On January 20, 2017, President Donald Trump was sworn in as our 45th president.
In so many words President Trump spoke of stopping evil on the first day of his presidency. I did not like hearing these unrealistic words because we all know that while Trump can start taking action to stop evil on his first day, it can’t be done in a day.
So here is what I see when we look to Washington DC for help, regardless of who is president.
Actually, day or night, Washington DC feels like a black hole where our money goes for politicians to use to create gridlock. The president promises to stop evil, but it really is a big job and I am here to tell you evil survives.
On January 21, 2017, which was day two of President Trump’s first term in office, some social misfit stole our 1992 Honda Accord EX with 181,000 miles.
The car had been parked in front of World Market near the Tacoma Mall.
Officer W. Johnson, from the Tacoma Police Department, took our stolen report. He was both kind and professional.
Historically most of my car purchases had been used cars.
Oops. Used car is probably not politically correct because the use of the word used makes an old car feel bad. Okay, we normally purchased pre-owned cars.
You know me. I love supporting the politically correct movement. All of the movement, even taken to the extreme, makes so much sense.
On Pearl Harbor Day, 1991, we purchased a new 1992 Honda because there were no pre-owned Hondas available.
Twenty-five years later my wife planned to keep driving the car into her 90s or until Department of Motor Vehicles came knocking to take her driver’s license away.
While the car was missing, I was hoping for a phone call that would go along these lines. “Mr. Boyle, this is the police. We have a NEWS SANDWICH for you.” A news sandwich is two pieces of good news with a piece of bad news sandwiched in between.
Good news. We recovered your stolen car.
Bad news. The car thief hit a power pole causing extensive damage.
Good news. The car thief is still pinned behind the steering wheel.
Feel free to stop by to show him what you think of his anti-social behavior. This might also be a good time to ask him what he did with your wife’s Yoga mat.
The next night, at about 10:00p we received a phone call from the Federal Way Police Department. A kind and professional Federal Way PD Officer D. Johnson took our MVTR – recovery report.
It was interesting to me that both police officers from two departments are not related, but both have the last name, Johnson. I thought it might be a sign of a good omen to come.
The car was found ditched in a residential neighborhood. The crooks parked it “catty waumpus” which drew the attention of Officer Johnson. When he ran the plate, it came back as a confirmed stolen.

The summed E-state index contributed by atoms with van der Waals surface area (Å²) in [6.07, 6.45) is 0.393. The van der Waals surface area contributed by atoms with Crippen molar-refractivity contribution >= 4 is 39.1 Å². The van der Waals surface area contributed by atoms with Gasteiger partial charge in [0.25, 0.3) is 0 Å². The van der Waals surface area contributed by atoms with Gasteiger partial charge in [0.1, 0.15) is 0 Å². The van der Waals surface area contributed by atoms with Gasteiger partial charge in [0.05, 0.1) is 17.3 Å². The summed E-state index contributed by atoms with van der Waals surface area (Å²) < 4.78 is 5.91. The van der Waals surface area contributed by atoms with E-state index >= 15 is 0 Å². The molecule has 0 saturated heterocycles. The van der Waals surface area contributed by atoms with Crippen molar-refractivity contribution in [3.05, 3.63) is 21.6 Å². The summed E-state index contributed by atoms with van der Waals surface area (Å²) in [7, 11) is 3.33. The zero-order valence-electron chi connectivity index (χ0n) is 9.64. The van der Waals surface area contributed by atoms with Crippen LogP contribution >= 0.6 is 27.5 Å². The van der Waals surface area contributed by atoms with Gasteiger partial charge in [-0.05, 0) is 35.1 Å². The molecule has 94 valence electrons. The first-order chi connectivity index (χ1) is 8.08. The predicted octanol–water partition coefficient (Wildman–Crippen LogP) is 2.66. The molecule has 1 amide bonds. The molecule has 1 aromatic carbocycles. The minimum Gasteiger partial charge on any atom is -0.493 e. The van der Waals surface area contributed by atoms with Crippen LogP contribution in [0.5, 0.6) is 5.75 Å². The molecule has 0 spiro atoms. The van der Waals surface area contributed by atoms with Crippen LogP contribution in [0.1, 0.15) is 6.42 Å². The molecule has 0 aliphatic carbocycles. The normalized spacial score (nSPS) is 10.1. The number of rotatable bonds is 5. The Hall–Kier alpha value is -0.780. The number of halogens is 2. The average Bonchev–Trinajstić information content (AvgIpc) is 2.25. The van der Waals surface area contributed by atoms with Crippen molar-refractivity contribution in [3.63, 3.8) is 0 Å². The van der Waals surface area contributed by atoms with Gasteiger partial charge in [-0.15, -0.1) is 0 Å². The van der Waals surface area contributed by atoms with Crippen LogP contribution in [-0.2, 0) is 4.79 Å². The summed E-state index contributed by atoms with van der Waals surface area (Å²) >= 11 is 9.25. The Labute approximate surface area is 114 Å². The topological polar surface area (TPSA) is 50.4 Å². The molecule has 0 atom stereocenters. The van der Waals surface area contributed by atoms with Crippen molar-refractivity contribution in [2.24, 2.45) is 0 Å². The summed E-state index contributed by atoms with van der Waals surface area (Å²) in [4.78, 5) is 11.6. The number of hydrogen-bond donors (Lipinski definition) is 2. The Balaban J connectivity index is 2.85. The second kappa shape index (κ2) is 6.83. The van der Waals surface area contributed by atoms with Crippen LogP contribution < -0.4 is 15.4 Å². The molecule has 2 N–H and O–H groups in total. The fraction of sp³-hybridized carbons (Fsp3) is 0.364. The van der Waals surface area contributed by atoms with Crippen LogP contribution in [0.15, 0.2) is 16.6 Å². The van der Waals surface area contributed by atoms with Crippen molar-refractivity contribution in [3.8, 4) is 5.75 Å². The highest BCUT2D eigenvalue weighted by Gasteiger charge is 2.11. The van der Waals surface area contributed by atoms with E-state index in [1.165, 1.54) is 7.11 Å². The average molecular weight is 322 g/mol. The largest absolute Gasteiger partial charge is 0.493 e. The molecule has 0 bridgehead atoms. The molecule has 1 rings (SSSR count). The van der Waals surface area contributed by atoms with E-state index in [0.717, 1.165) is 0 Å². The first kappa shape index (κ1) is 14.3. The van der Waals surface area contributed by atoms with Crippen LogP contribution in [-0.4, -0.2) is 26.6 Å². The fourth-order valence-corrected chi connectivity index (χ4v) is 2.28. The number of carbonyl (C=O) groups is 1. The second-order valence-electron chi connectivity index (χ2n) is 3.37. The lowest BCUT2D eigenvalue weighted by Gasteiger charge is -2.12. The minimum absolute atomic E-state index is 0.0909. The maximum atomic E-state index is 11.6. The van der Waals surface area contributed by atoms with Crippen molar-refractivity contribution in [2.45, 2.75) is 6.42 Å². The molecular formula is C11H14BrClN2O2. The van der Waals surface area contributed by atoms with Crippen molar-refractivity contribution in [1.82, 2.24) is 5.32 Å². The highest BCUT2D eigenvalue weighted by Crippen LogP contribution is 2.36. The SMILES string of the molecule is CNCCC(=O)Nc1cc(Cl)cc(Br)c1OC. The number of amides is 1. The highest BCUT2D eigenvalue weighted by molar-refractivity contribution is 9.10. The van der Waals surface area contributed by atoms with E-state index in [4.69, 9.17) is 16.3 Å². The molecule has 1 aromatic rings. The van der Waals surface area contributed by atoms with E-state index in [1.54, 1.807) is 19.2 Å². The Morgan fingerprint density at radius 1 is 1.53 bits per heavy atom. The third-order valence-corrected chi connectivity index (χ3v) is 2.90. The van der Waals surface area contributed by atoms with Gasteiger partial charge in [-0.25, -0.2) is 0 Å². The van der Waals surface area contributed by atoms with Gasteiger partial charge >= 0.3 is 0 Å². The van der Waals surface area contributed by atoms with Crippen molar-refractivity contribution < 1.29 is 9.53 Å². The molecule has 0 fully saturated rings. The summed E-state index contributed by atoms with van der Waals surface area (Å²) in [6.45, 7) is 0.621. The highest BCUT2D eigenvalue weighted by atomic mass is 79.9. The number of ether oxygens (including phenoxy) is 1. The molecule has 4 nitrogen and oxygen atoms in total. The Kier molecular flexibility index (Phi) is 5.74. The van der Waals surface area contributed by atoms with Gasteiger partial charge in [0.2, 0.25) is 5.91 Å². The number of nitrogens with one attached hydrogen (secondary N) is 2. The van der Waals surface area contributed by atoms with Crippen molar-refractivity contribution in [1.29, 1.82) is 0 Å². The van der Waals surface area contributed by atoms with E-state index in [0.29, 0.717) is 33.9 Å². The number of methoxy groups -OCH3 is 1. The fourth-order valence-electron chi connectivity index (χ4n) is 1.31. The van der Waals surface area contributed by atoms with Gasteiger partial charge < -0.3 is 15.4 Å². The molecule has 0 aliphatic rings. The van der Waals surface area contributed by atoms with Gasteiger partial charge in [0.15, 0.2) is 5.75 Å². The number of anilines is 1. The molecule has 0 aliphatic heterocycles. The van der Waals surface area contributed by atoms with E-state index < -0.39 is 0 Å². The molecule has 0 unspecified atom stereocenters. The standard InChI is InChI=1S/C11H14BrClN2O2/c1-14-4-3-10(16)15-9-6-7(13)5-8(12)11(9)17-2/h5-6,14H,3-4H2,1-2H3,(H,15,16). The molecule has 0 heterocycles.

Using our key, we attempted to start the car, but it would not start. The crooks had stolen the brand new 7-year battery I had purchased on the previous December 3, 2016. I had purchased the more expensive 7-year battery because we planned to keep the car for another 100,000 miles and because my wife and I are getting up in years. When you are my age, you are a walking time-bomb. I could die any time without notice. I did not want to leave a fresh widow with a 1-year-old stale car battery. While there would be no hope getting any more life out of me, I wanted her to be able to get some more life out of her car battery.
They took my turquoise and white car blanket given to me as a gift in 1959 to be used in my 1948 Ford. They took my wife’s yoga gear that was wrapped up in a carrier she had made the previous month using some antique 1940s wood handles given to us by my mom.
They also stole our garage door opener remote which is like having a key to our house.
The greatest physical damage to the car was the dashboard area where they destroyed the dash and counsel during their process of stealing our aftermarket sound system and backup camera.
When we got our car back, there was an unknown white powdery substance on the black dashboard. It might be glue residue or it might be some form of dope.
I could go on, but let me just say this. If you have never had a car stolen, I hope you do not have the experience. It is nasty. There is the emotional side, the vulnerablity side, the dollar loss and the time loss.
Needless to say, we are car shopping. Looking at it one way, I only buy my wife a new car every 1/4 century. That is still a fairly economical lifestyle.